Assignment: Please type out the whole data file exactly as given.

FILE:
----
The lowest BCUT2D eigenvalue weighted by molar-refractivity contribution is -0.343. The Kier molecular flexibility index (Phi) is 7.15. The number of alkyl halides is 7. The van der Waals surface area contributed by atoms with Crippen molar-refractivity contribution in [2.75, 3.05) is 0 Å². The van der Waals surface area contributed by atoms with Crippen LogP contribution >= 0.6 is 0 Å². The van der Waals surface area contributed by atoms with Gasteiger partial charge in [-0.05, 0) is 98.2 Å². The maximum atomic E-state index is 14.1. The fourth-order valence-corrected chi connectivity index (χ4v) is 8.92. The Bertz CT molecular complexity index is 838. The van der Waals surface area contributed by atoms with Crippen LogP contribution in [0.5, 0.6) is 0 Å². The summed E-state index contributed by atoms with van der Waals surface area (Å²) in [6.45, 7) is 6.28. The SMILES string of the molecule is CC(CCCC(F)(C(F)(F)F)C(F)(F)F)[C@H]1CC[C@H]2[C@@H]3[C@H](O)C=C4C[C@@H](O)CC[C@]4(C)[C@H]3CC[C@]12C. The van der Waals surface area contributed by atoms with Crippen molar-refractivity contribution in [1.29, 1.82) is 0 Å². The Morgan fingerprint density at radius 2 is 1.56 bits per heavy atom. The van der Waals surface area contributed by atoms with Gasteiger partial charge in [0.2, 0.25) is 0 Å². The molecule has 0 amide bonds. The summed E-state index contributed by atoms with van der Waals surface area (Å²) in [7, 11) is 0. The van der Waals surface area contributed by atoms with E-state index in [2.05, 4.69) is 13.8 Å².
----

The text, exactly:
The lowest BCUT2D eigenvalue weighted by molar-refractivity contribution is -0.343. The Kier molecular flexibility index (Phi) is 7.15. The number of alkyl halides is 7. The van der Waals surface area contributed by atoms with Crippen molar-refractivity contribution in [2.75, 3.05) is 0 Å². The van der Waals surface area contributed by atoms with Crippen LogP contribution >= 0.6 is 0 Å². The van der Waals surface area contributed by atoms with Gasteiger partial charge in [-0.05, 0) is 98.2 Å². The maximum atomic E-state index is 14.1. The fourth-order valence-corrected chi connectivity index (χ4v) is 8.92. The Bertz CT molecular complexity index is 838. The van der Waals surface area contributed by atoms with Crippen LogP contribution in [0.5, 0.6) is 0 Å². The summed E-state index contributed by atoms with van der Waals surface area (Å²) in [6.45, 7) is 6.28. The SMILES string of the molecule is CC(CCCC(F)(C(F)(F)F)C(F)(F)F)[C@H]1CC[C@H]2[C@@H]3[C@H](O)C=C4C[C@@H](O)CC[C@]4(C)[C@H]3CC[C@]12C. The van der Waals surface area contributed by atoms with Crippen molar-refractivity contribution in [1.29, 1.82) is 0 Å². The Morgan fingerprint density at radius 2 is 1.56 bits per heavy atom. The van der Waals surface area contributed by atoms with Gasteiger partial charge in [0.2, 0.25) is 0 Å². The molecule has 0 amide bonds. The summed E-state index contributed by atoms with van der Waals surface area (Å²) in [7, 11) is 0. The van der Waals surface area contributed by atoms with E-state index in [2.05, 4.69) is 13.8 Å².